Sunday, May 5, 2013

Hatching Tools for Education at the Innovation Incubator




This week I served as a judge for the Software & Information Industry Association’s (SIIA) Innovation Incubator program.  SIIA states that this program “identifies and supports entrepreneurs in their development and distribution of innovative learning technologies.”  The winning innovation will be awarded the Educator's Choice Award at the Ed Tech Industry Summit (May 5-7, 2013).
 
Overall I was impressed with all of the entries.  Each innovation seemed to offer a benefit to classroom teachers and most included tools to help with instruction.  Most entries focused on encouraging thinking skills and many innovations promoted the idea that students need to be allowed to operate in a flexible, real-world environment where they are not given the right answer, but have to utilize critical thinking and problem solving skills to arrive at a conclusion.  This is a direction that I have tried to take my instruction in teaching U.S. History and I know many other educators strive to meet this same goal, possibly even more so with the adoption of the Common Core Standards across most of the country. 
 
Below are my thoughts on each of the entries in the Innovation Incubator program:
Citelighter, Citelighter Inc
Citelighter is a tool to help students research and organize information to write papers.  The features of Citlighter that I found unique are its ability to open as a sidebar in Google Docs to allow students to have their research right there as they write and the fact that it generates reports for teachers allowing analytical data for the teacher to see which part of the process students may need help with.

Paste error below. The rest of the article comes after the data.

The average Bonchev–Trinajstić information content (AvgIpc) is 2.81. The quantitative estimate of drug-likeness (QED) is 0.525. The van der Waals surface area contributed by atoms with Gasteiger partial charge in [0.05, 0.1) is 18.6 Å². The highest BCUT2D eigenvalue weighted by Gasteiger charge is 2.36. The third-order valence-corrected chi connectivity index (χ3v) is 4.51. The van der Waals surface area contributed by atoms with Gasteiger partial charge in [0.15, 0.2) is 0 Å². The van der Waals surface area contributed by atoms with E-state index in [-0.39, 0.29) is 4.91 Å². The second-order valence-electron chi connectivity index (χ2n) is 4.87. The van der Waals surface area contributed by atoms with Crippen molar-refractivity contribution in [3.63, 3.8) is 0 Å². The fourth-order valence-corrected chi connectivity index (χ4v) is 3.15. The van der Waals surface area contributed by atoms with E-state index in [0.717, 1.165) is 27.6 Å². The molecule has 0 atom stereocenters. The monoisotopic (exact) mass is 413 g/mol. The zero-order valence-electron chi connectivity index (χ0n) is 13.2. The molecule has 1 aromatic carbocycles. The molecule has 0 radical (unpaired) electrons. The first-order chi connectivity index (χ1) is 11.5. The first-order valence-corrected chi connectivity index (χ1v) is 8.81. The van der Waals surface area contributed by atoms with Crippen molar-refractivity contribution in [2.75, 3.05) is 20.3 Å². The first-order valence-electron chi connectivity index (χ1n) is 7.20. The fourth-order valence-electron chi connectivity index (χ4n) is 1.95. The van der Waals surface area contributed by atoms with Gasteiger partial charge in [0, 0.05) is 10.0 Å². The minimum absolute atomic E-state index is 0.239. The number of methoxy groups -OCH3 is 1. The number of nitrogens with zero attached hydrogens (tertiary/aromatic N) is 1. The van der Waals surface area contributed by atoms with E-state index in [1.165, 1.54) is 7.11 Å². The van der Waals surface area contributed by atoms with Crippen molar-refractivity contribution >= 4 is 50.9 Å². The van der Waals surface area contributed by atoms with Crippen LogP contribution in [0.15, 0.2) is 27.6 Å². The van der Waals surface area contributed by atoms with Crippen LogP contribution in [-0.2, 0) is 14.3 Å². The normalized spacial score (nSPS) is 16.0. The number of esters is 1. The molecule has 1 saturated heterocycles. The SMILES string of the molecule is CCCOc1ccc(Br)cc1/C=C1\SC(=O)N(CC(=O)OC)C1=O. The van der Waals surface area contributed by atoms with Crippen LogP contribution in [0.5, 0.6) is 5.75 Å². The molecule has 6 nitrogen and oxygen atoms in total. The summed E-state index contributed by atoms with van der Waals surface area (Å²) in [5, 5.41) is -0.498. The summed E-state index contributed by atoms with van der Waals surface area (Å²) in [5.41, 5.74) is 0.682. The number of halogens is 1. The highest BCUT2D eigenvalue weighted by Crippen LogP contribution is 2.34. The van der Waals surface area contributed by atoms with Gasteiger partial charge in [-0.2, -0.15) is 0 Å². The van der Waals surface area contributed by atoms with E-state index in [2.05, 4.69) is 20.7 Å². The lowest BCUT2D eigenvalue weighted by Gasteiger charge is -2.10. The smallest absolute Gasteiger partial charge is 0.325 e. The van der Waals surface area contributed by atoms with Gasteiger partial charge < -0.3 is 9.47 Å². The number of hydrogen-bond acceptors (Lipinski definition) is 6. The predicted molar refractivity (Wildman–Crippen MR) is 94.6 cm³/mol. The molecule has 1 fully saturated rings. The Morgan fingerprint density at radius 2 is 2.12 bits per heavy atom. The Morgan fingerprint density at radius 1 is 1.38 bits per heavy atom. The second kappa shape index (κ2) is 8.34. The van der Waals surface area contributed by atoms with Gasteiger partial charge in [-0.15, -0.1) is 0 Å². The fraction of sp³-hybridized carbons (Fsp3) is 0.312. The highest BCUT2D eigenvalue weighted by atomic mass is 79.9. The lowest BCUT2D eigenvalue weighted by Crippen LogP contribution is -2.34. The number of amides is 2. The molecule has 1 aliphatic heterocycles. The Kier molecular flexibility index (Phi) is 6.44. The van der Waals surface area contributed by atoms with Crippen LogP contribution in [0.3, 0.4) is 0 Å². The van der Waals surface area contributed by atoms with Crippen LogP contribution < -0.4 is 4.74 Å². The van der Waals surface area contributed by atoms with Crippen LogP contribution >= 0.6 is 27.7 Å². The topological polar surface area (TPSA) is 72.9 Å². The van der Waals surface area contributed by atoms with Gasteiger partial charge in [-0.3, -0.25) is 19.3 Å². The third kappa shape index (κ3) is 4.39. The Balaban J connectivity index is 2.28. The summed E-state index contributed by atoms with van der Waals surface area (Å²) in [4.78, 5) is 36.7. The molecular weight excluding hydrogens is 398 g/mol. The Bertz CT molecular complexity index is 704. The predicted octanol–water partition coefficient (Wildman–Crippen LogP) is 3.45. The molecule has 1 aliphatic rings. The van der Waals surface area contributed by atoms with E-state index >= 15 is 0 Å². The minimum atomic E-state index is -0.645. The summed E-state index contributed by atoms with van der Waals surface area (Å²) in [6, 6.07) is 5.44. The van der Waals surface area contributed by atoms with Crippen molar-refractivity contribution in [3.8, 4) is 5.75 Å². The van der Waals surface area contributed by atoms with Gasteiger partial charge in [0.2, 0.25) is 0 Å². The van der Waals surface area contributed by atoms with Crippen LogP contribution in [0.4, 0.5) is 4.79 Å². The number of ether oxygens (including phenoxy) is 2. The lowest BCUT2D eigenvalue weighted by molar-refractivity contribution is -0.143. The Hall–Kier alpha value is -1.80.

simCEO creates an online market simulation allowing students to recognize key economic factors.  Students simultaneously run a business and invest in corporations controlled by their peers, requiring them to recognize the effects of various factors upon the economy.  Market conditions can be altered by the teacher and different scenarios can be set up to allow for the achievement of different learning goals.  One example given during the presentation was a scenario set in Boston in 1770 to demonstrate the effects of British taxes on colonial businesses.
 
Naiku, Naiku, Inc.
Naiku is an assessment program that allows teachers to guide instruction based upon data from formative assessments.  Naiku provides automated scoring and reports aligned to standards allowing teachers to adapt instruction to student needs.  I don’t know how unique Naiku is, but it seemed to have an easy-to-use interface and it is compatible with any web enabled device (desktop computer, laptop, tablet, smartphone, etc.).
 
scrible, scrible
scrible is a web app that allows users to annotate websites for research.  Students are able to highlight, take notes, and annotate key information in addition to using scrible to organize and sort information.  scrible also generates citations for a research project.  I know of several products that serve similar purposes as scrible, but without conducting further research, I don’t know if any combine all of these functions within one application.
 
mAuthor, Learnetic S.A.
mAuthor allows users to create content that is viewable on any platform.  This service appears to be easy to use and does not require any programming skills.  mAuthor allows for the creation of original content or customization of existing content to allow for viewing on any device with any screen size.  This would be particularly useful for schools that have gone to a BYOD (Bring Your Own Device) approach.